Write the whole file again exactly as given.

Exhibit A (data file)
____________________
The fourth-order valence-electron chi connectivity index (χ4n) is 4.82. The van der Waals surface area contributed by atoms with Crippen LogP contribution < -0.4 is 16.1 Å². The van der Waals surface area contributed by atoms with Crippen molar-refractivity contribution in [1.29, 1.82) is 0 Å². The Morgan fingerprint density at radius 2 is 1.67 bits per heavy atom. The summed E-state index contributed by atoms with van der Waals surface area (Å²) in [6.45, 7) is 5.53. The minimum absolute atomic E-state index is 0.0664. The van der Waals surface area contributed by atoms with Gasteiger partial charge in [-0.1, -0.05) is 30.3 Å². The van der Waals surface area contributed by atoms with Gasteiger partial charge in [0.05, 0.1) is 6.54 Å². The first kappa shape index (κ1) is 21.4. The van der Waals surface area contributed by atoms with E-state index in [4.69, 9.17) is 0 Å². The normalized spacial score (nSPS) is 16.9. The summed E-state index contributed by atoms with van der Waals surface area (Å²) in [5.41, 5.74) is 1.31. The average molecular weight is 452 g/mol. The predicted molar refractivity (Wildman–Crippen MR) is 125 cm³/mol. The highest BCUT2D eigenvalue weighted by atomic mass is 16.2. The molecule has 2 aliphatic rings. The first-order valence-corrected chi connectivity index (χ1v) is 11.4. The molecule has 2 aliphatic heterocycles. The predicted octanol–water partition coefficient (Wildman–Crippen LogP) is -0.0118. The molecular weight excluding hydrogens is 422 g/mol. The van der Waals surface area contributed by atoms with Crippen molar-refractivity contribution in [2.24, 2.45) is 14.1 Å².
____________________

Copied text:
The fourth-order valence-electron chi connectivity index (χ4n) is 4.82. The van der Waals surface area contributed by atoms with Crippen LogP contribution < -0.4 is 16.1 Å². The van der Waals surface area contributed by atoms with Crippen molar-refractivity contribution in [1.29, 1.82) is 0 Å². The Morgan fingerprint density at radius 2 is 1.67 bits per heavy atom. The summed E-state index contributed by atoms with van der Waals surface area (Å²) in [6.45, 7) is 5.53. The minimum absolute atomic E-state index is 0.0664. The van der Waals surface area contributed by atoms with Gasteiger partial charge in [-0.1, -0.05) is 30.3 Å². The van der Waals surface area contributed by atoms with Gasteiger partial charge in [0.05, 0.1) is 6.54 Å². The first kappa shape index (κ1) is 21.4. The van der Waals surface area contributed by atoms with E-state index in [4.69, 9.17) is 0 Å². The normalized spacial score (nSPS) is 16.9. The summed E-state index contributed by atoms with van der Waals surface area (Å²) in [5.41, 5.74) is 1.31. The average molecular weight is 452 g/mol. The predicted molar refractivity (Wildman–Crippen MR) is 125 cm³/mol. The highest BCUT2D eigenvalue weighted by atomic mass is 16.2. The molecule has 2 aliphatic rings. The first-order valence-corrected chi connectivity index (χ1v) is 11.4. The molecule has 2 aliphatic heterocycles. The predicted octanol–water partition coefficient (Wildman–Crippen LogP) is -0.0118. The molecular weight excluding hydrogens is 422 g/mol. The van der Waals surface area contributed by atoms with Crippen molar-refractivity contribution in [2.24, 2.45) is 14.1 Å².